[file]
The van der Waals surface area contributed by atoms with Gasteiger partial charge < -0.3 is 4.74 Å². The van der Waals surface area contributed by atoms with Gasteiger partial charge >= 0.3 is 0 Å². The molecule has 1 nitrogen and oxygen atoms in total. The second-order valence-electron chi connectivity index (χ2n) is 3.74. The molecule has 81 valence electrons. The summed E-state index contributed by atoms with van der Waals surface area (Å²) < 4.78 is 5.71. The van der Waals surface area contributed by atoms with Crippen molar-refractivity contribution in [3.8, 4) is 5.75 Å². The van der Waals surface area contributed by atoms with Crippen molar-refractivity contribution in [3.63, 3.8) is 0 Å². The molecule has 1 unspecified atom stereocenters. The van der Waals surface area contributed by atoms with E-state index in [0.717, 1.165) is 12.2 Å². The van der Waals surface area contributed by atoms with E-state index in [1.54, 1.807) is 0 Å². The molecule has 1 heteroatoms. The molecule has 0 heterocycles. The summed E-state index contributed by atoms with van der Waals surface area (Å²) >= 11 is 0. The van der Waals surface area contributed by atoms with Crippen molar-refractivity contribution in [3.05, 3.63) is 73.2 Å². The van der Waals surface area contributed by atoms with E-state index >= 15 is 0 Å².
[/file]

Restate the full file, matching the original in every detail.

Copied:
The van der Waals surface area contributed by atoms with Gasteiger partial charge < -0.3 is 4.74 Å². The van der Waals surface area contributed by atoms with Gasteiger partial charge >= 0.3 is 0 Å². The molecule has 1 nitrogen and oxygen atoms in total. The second-order valence-electron chi connectivity index (χ2n) is 3.74. The molecule has 81 valence electrons. The summed E-state index contributed by atoms with van der Waals surface area (Å²) < 4.78 is 5.71. The van der Waals surface area contributed by atoms with Crippen molar-refractivity contribution in [3.8, 4) is 5.75 Å². The van der Waals surface area contributed by atoms with Crippen molar-refractivity contribution in [3.63, 3.8) is 0 Å². The molecule has 1 unspecified atom stereocenters. The van der Waals surface area contributed by atoms with E-state index in [0.717, 1.165) is 12.2 Å². The van der Waals surface area contributed by atoms with E-state index in [1.54, 1.807) is 0 Å². The molecule has 1 heteroatoms. The molecule has 0 heterocycles. The summed E-state index contributed by atoms with van der Waals surface area (Å²) >= 11 is 0. The van der Waals surface area contributed by atoms with Crippen molar-refractivity contribution in [3.05, 3.63) is 73.2 Å². The van der Waals surface area contributed by atoms with E-state index >= 15 is 0 Å².